The Federal Bureau of Prisons Says It Costs Too Much to Slow Overspending
North Dighton, MA -- (ReleaseWire) -- 02/18/2020 --Although the courts across the country continue to uphold portions of The First Step Act (FSA), including compassionate release, The Department of Justice continues to slow the implementation of the Earned Time Credits provision established by the new law. It's clear that placing the responsibility in the hands of the Bureau of Prisons (BOP) was a mistake that has resulted in a financial conflict of interest.
As congress intended The FSA awards eligible, non-violent, inmates with earned time credits. These credits can be used to provide the inmate more halfway house time or home confinement, ultimately increasing the transitional period between the confines of prison and the demands of being a productive member of a community. Earned time credits do not reduce a prisoner's sentence, but instead allows eligible prisoners to serve their sentences outside prison walls. Thus, transferring the cost of confinement from the taxpayers, to the individual inmates who are, upon release, eligible to join the American working class.
Unfortunately, the early release of eligible inmates translates into a loss of gross revenue for the BOP. In a recent notice issued by the Department Of Justice ( published in the Federal Register/ vol. 84, no. 223/ Tuesday, November 19, 2019) the BOP said: "Title 28 of the Code of Federal Regulations, part 505, allows for assessment of a fee to cover the average cost of incarceration for Federal inmates. We calculate the Cost Of Incarceration Fee (COIF) by dividing the number representing the Bureau of Prisons (Bureau) facilities monetary obligation (excluding activation costs) by the number of inmate-days incurred for the fiscal year, and then by multiplying the quotient by the number of days in the fiscal year. Based on FY 2018 data, FY 2018 COIF was $37,499.00 ($102.60 per day) for Federal inmates in Bureau facilities..." For Further Information Contact: Sarah Qureshi, (202) 353-8248.
A recent population report, published by Texas attorney Jeremy Gordon, shows that the BOP currently holds 174,963 inmates, over 60% of which are non-violent offenders, 40% (or an estimated 69,985 inmates) of which are FSA eligible. Multiplying the number of eligible inmates by the Bureau's own COIF, of $102.60 per day, shows a daily gross revenue of an estimated $7,180,461.00 paid to the bureau for delaying the benefits of the First Step Act to inmates who are otherwise qualified to be released.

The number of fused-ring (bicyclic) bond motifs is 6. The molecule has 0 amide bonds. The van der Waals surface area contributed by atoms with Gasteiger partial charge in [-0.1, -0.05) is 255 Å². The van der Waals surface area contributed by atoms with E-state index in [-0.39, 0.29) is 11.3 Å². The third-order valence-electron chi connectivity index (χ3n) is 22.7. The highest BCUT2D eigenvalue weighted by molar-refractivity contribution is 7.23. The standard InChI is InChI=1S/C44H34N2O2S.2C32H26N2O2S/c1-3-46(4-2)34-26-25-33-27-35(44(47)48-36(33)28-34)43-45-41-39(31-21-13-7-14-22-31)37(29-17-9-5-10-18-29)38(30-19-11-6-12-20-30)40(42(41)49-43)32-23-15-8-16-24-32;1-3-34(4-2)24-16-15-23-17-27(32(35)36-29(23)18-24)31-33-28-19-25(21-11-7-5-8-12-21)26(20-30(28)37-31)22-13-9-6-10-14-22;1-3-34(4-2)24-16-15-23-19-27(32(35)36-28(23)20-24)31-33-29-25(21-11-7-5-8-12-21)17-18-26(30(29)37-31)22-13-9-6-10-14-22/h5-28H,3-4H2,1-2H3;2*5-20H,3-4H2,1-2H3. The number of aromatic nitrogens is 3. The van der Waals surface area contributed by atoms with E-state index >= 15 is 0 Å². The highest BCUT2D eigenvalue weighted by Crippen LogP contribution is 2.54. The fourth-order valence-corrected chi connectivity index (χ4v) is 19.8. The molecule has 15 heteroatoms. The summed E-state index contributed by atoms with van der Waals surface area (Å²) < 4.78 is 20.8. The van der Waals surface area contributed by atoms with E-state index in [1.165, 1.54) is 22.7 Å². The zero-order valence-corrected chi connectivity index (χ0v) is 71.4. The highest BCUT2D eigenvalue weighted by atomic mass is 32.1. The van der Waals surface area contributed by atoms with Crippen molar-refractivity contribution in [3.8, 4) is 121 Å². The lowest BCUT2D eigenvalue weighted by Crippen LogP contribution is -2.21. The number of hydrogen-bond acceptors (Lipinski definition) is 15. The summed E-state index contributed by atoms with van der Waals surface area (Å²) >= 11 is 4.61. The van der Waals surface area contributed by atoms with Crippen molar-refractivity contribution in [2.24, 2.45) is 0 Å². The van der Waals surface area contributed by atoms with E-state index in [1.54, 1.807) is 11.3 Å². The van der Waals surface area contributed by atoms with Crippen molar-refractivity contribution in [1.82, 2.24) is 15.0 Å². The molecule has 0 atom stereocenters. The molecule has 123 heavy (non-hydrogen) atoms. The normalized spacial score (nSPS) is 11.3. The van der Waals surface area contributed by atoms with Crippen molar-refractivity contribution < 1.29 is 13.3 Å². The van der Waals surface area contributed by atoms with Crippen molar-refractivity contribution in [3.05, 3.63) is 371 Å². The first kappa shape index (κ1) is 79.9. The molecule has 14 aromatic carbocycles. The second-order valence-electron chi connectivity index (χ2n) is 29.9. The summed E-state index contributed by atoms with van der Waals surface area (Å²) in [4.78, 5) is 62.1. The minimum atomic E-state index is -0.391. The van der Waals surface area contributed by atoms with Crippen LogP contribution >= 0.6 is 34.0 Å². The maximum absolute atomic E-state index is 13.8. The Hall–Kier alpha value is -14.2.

"The BOP has a long history of acting in ways that result in lengthier and less productive terms of incarceration despite the obvious will of congress," David E. Patton, executive director of the nonprofit Federal Defenders of New York, recently quoted in the Washington Post. "For decades it has not provided enough vocational, educational, mental health, and substance abuse programming despite abundant need and lengthy wait lists." Patton pointed to DOJ wait lists that indicate that tens of thousands of inmates go without prison work assignments, vocational and educational training and drug treatment.
The Washington Post reported, in early January 2020, that near half of BOP inmates complete no programs, more than half go without needed drug treatment, more than 80% have not taken technical or vocational courses, and over 90% have no prison industry employment.
In the past year, since the enactment of The First Step Act, the BOP has offered no new qualifying programs to its inmate population. And the BOP has refused to consider or offer new programs and productive activities provided by outside sources. One such productive activity, refused by the BOP, was a prisoner's writing program that was developed by author Kelly Patrick Riggs. Since then Mr. Riggs has published the program in a short book titled, "How to Write Your Own Check". His program was accepted and is soon to be provided in select state prisons through FAIR SHAKE (fairshake.net).
Mr. Riggs is among the many men and women that have become successful authors with the help and guidance of Freebird Publishers. Those who have transformed themselves while incarcerated, did so after realizing that a change and access to productive activities were necessary.With the help of Freebird Publishers and the example of authors like Kelly Patrick Riggs, and others, prisoners can change their lives forever regardless of what the Bureau does or does not do with the First Step Act.
To learn more about what you can do to change a prisoner's life visit www.freebirdpublishers.com.